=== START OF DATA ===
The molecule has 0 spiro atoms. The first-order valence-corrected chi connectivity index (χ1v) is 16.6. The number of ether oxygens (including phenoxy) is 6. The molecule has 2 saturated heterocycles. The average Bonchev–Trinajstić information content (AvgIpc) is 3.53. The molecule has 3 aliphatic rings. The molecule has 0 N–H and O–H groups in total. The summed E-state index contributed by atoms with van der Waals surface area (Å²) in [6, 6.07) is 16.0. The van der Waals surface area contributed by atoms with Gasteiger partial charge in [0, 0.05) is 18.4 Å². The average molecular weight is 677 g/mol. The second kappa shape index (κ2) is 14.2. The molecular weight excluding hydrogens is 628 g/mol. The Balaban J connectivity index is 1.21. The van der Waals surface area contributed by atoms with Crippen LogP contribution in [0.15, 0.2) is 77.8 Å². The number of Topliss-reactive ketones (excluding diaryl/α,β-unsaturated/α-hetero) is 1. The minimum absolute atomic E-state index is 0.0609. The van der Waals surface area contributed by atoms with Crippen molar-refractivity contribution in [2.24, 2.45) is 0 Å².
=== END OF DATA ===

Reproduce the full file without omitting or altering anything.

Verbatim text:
The molecule has 0 spiro atoms. The first-order valence-corrected chi connectivity index (χ1v) is 16.6. The number of ether oxygens (including phenoxy) is 6. The molecule has 2 saturated heterocycles. The average Bonchev–Trinajstić information content (AvgIpc) is 3.53. The molecule has 3 aliphatic rings. The molecule has 0 N–H and O–H groups in total. The summed E-state index contributed by atoms with van der Waals surface area (Å²) in [6, 6.07) is 16.0. The van der Waals surface area contributed by atoms with Gasteiger partial charge in [0, 0.05) is 18.4 Å². The average molecular weight is 677 g/mol. The second kappa shape index (κ2) is 14.2. The molecular weight excluding hydrogens is 628 g/mol. The Balaban J connectivity index is 1.21. The van der Waals surface area contributed by atoms with Crippen LogP contribution in [0.15, 0.2) is 77.8 Å². The number of Topliss-reactive ketones (excluding diaryl/α,β-unsaturated/α-hetero) is 1. The minimum absolute atomic E-state index is 0.0609. The van der Waals surface area contributed by atoms with Crippen molar-refractivity contribution in [2.24, 2.45) is 0 Å².